The key takeaway:
“More germane to the current situation are the longer peacetime debt overhangs -- for example, Belgium, Canada, Greece, Ireland, and Italy in the 1980s and 1990s, and Greece, Italy, the Netherlands, and New Zealand in an earlier era. With the exception of the United Kingdom at the height of its colonial powers in the nineteenth century, these long peacetime debt overhangs are consistently associated with lower growth (in varying degrees), irrespective of whether real interest rates rose, declined, or remained about the same.”I have not yet read the article in detail, but I have serious doubts that even if the data are handled properly that any econometric methodology could provide useful results for what they are attempting to do.
The first problem is that their study mangles together countries on the Gold Standard with countries with welfare states that control the free-floating currency they borrow in. There is no comparison of policy flexibility between those groups of countries.
The second problem is that one cannot ignore economic dynamics. If a country has slowing nominal GDP growth, its fiscal deficit will rise, even if fiscal settings are unchanged. This is because taxes are levied against nominal activity and incomes. Additionally, if the slowdown is associated with a recession, welfare and unemployment insurance payments will rise. Meanwhile, the slowing nominal GDP growth means that the denominator of the debt/GDP ratio is growing less slowly.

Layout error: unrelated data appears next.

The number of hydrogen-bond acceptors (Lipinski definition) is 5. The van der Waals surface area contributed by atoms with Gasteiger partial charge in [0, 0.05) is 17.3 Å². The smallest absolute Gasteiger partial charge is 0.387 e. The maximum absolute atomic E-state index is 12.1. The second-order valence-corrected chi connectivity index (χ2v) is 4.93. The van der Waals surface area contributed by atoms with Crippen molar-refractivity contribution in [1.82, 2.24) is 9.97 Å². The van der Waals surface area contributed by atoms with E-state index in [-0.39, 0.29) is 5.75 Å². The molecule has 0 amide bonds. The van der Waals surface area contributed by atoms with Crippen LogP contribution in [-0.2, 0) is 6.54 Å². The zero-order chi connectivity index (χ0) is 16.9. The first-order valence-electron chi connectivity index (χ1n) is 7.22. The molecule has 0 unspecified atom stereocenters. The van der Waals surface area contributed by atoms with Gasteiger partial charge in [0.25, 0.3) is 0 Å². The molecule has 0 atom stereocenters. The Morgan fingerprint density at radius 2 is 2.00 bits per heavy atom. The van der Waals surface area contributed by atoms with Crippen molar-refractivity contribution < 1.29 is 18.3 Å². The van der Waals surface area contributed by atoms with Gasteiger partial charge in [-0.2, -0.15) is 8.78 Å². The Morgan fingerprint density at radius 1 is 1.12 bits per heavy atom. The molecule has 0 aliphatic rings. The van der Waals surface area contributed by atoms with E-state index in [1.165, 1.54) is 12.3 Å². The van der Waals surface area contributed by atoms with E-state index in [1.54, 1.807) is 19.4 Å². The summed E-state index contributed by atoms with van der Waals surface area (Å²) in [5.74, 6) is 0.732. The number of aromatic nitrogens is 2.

And it is empirically observed that nominal GDP growth follows slow-moving trends, punctuated by recessions. These trends have been driven mainly by the trends in inflation, although real growth has had smaller trends. The implication from these dynamics are:
- Nominal GDP growth slows for some reason (e.g., private sector bubble pops).
- The debt/GDP ratio rises mechanically, until it hits some arbitrary statistical level.
- Nominal GDP growth continues its trend of slow growth. Since this occurs after the trigger level is hit, an econometric test will say that hitting the level "caused" the slow growth.
As we see in the chart below, these dynamics create a fairly clean function mapping average nominal GDP growths to the debt/GDP ratio over time. As nominal GDP growth increases, the debt/GDP ratio falls.
All econometric tests will do is pick up the underlying relationship that we already know exists, based on our knowledge of the dynamics of fiscal policy. This means that the econometric tests have no value.
(c) Brian Romanchuk 2013